Link to comment
    Share on other sites



    Join the conversation

    You can post now and register later. If you have an account, sign in now to post with your account.
    Note: Your post will require moderator approval before it will be visible.

    Guest
    Add a comment...

    ×   Pasted as rich text.   Paste as plain text instead

      Only 75 emoji are allowed.

    ×   Your link has been automatically embedded.   Display as a link instead

    ×   Your previous content has been restored.   Clear editor

    ×   You cannot paste images directly. Upload or insert images from URL.


  • google-news-icon.png



  • google-news-icon.png

  • Subscribe to Cheers & Gears

    Cheers and Gears Logo

    Since 2001 we've brought you real content and honest opinions, not AI-generated stuff with no feeling or opinions influenced by the manufacturers.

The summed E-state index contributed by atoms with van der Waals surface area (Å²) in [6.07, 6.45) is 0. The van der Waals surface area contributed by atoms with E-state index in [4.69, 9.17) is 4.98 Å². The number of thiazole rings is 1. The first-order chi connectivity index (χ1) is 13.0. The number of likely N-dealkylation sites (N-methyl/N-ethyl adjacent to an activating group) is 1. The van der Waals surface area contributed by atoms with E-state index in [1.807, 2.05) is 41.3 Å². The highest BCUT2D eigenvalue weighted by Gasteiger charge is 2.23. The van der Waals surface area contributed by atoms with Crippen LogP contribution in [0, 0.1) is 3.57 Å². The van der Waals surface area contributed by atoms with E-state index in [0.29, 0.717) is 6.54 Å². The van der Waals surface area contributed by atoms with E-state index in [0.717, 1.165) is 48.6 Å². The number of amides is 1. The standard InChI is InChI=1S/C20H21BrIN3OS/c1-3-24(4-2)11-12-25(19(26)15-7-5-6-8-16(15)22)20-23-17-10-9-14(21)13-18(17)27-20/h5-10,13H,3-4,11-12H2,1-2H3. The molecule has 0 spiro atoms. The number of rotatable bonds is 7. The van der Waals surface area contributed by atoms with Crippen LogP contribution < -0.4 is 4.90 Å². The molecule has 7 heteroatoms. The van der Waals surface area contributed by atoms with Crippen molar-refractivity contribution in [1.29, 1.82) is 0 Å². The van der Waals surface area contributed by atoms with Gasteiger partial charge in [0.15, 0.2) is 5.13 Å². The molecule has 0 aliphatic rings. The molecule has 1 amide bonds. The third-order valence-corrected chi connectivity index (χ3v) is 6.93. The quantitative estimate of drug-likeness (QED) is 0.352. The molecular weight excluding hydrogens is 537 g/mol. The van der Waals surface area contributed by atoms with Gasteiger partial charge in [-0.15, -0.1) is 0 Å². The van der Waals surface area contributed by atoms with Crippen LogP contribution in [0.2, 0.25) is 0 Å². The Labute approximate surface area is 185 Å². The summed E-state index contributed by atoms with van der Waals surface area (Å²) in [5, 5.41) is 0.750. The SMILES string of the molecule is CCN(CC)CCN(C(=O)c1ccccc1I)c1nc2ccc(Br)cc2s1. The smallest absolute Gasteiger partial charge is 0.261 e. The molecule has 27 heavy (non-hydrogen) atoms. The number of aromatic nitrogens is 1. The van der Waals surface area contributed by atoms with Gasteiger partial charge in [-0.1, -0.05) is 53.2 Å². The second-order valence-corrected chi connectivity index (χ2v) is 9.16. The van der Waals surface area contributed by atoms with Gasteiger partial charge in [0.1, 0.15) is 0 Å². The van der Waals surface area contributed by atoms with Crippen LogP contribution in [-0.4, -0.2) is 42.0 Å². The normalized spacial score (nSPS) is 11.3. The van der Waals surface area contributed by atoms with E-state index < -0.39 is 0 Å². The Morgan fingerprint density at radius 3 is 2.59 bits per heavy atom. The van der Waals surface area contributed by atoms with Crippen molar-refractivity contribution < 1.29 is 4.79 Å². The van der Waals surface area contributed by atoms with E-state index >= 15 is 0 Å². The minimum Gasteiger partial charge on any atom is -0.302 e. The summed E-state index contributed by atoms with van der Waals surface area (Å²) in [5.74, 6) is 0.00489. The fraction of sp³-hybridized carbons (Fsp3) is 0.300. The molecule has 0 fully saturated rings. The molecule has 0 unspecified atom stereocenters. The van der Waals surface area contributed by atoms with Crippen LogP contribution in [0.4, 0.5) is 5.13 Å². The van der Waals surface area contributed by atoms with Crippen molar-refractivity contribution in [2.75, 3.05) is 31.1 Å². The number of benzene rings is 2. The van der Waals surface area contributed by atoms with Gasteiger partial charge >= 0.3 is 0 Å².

Please consider subscribing. Subscriptions can be as little as $1.75 a month, and a paid subscription drops most ads.*
     

    You can view subscription options here.

    *a very limited number of ads contain special coupon deals for our members and will show

  • Community Hive Community Hive

    Community Hive allows you to follow your favorite communities all in one place.

    Follow on Community Hive
  • Posts